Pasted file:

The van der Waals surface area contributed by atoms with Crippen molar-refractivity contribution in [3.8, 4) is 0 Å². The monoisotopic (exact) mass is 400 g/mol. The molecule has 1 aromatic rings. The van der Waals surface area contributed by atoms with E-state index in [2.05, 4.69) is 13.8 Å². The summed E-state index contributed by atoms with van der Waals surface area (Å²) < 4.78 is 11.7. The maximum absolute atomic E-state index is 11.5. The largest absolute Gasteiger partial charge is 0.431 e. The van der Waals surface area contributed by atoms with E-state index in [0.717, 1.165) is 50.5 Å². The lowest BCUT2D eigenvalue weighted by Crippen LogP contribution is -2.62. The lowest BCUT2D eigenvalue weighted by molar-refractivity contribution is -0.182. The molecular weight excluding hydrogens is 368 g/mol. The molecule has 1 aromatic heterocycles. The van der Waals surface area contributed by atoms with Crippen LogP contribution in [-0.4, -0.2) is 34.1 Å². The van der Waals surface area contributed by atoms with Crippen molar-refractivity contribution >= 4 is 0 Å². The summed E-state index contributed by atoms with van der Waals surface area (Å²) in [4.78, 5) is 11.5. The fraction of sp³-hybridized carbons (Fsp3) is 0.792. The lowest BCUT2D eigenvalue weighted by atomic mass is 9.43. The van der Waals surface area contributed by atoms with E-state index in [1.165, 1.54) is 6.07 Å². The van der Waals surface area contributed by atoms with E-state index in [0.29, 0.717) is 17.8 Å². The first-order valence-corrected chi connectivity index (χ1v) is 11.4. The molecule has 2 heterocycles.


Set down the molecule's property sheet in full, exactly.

The van der Waals surface area contributed by atoms with Crippen molar-refractivity contribution in [3.8, 4) is 0 Å². The monoisotopic (exact) mass is 400 g/mol. The molecule has 1 aromatic rings. The van der Waals surface area contributed by atoms with E-state index in [2.05, 4.69) is 13.8 Å². The summed E-state index contributed by atoms with van der Waals surface area (Å²) < 4.78 is 11.7. The maximum absolute atomic E-state index is 11.5. The largest absolute Gasteiger partial charge is 0.431 e. The van der Waals surface area contributed by atoms with E-state index in [0.717, 1.165) is 50.5 Å². The lowest BCUT2D eigenvalue weighted by Crippen LogP contribution is -2.62. The lowest BCUT2D eigenvalue weighted by molar-refractivity contribution is -0.182. The molecular weight excluding hydrogens is 368 g/mol. The molecule has 1 aromatic heterocycles. The van der Waals surface area contributed by atoms with Crippen LogP contribution in [-0.4, -0.2) is 34.1 Å². The van der Waals surface area contributed by atoms with Crippen molar-refractivity contribution >= 4 is 0 Å². The summed E-state index contributed by atoms with van der Waals surface area (Å²) in [4.78, 5) is 11.5. The fraction of sp³-hybridized carbons (Fsp3) is 0.792. The lowest BCUT2D eigenvalue weighted by atomic mass is 9.43. The van der Waals surface area contributed by atoms with E-state index in [1.165, 1.54) is 6.07 Å². The van der Waals surface area contributed by atoms with E-state index in [0.29, 0.717) is 17.8 Å². The first-order valence-corrected chi connectivity index (χ1v) is 11.4. The molecule has 2 heterocycles.